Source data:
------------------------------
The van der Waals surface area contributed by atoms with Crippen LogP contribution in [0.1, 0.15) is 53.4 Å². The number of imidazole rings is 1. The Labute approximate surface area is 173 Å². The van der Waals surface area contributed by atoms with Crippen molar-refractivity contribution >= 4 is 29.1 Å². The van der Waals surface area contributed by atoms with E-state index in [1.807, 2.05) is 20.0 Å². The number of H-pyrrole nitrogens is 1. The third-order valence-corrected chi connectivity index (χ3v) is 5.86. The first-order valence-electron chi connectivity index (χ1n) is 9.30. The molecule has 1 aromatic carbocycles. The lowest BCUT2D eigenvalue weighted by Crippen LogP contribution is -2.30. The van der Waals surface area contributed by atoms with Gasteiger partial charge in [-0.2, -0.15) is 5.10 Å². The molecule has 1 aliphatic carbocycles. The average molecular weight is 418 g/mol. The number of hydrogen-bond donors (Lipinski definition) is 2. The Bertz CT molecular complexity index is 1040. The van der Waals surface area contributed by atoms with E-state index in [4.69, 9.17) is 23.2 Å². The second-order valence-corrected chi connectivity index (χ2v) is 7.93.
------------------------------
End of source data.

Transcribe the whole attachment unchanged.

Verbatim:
The van der Waals surface area contributed by atoms with Crippen LogP contribution in [0.1, 0.15) is 53.4 Å². The number of imidazole rings is 1. The Labute approximate surface area is 173 Å². The van der Waals surface area contributed by atoms with Crippen molar-refractivity contribution >= 4 is 29.1 Å². The van der Waals surface area contributed by atoms with E-state index in [1.807, 2.05) is 20.0 Å². The number of H-pyrrole nitrogens is 1. The third-order valence-corrected chi connectivity index (χ3v) is 5.86. The first-order valence-electron chi connectivity index (χ1n) is 9.30. The molecule has 1 aromatic carbocycles. The lowest BCUT2D eigenvalue weighted by Crippen LogP contribution is -2.30. The van der Waals surface area contributed by atoms with Gasteiger partial charge in [-0.2, -0.15) is 5.10 Å². The molecule has 1 aliphatic carbocycles. The average molecular weight is 418 g/mol. The number of hydrogen-bond donors (Lipinski definition) is 2. The Bertz CT molecular complexity index is 1040. The van der Waals surface area contributed by atoms with E-state index in [4.69, 9.17) is 23.2 Å². The second-order valence-corrected chi connectivity index (χ2v) is 7.93.